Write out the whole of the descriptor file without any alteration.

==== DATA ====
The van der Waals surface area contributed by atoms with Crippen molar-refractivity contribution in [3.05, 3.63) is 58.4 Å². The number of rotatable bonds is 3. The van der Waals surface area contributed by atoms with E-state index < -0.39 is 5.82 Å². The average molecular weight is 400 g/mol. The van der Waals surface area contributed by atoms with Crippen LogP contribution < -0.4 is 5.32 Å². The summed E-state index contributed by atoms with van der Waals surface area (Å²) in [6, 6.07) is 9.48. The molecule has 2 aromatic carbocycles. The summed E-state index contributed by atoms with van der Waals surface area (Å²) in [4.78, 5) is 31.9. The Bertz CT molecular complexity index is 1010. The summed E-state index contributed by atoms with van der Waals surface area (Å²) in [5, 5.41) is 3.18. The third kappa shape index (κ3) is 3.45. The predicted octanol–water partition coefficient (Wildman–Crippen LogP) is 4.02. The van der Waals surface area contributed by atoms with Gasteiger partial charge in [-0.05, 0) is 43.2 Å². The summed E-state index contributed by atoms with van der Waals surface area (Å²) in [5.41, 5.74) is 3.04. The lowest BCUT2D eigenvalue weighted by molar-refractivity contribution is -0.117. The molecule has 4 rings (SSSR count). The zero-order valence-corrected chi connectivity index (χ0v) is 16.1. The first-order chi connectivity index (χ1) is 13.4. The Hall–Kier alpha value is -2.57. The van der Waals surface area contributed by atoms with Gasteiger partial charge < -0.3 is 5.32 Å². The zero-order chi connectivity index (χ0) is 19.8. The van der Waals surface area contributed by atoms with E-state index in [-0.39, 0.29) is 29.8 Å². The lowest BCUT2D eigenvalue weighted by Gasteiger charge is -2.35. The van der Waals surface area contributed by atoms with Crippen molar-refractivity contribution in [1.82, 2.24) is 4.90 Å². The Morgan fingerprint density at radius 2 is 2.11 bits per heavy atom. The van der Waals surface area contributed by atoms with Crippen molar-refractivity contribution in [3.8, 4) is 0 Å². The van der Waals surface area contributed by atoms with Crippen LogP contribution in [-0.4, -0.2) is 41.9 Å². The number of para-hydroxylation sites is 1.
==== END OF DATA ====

The van der Waals surface area contributed by atoms with Crippen molar-refractivity contribution in [3.05, 3.63) is 58.4 Å². The number of rotatable bonds is 3. The van der Waals surface area contributed by atoms with E-state index < -0.39 is 5.82 Å². The average molecular weight is 400 g/mol. The van der Waals surface area contributed by atoms with Crippen LogP contribution < -0.4 is 5.32 Å². The summed E-state index contributed by atoms with van der Waals surface area (Å²) in [6, 6.07) is 9.48. The molecule has 2 aromatic carbocycles. The summed E-state index contributed by atoms with van der Waals surface area (Å²) in [4.78, 5) is 31.9. The Bertz CT molecular complexity index is 1010. The summed E-state index contributed by atoms with van der Waals surface area (Å²) in [5, 5.41) is 3.18. The third kappa shape index (κ3) is 3.45. The predicted octanol–water partition coefficient (Wildman–Crippen LogP) is 4.02. The van der Waals surface area contributed by atoms with Gasteiger partial charge in [-0.05, 0) is 43.2 Å². The summed E-state index contributed by atoms with van der Waals surface area (Å²) in [5.41, 5.74) is 3.04. The lowest BCUT2D eigenvalue weighted by molar-refractivity contribution is -0.117. The molecule has 4 rings (SSSR count). The zero-order valence-corrected chi connectivity index (χ0v) is 16.1. The first-order chi connectivity index (χ1) is 13.4. The Hall–Kier alpha value is -2.57. The van der Waals surface area contributed by atoms with Gasteiger partial charge < -0.3 is 5.32 Å². The zero-order chi connectivity index (χ0) is 19.8. The van der Waals surface area contributed by atoms with E-state index in [-0.39, 0.29) is 29.8 Å². The lowest BCUT2D eigenvalue weighted by Gasteiger charge is -2.35. The van der Waals surface area contributed by atoms with Crippen molar-refractivity contribution in [1.82, 2.24) is 4.90 Å². The Morgan fingerprint density at radius 2 is 2.11 bits per heavy atom. The van der Waals surface area contributed by atoms with Crippen molar-refractivity contribution in [3.8, 4) is 0 Å². The van der Waals surface area contributed by atoms with Crippen LogP contribution in [-0.4, -0.2) is 41.9 Å². The number of para-hydroxylation sites is 1.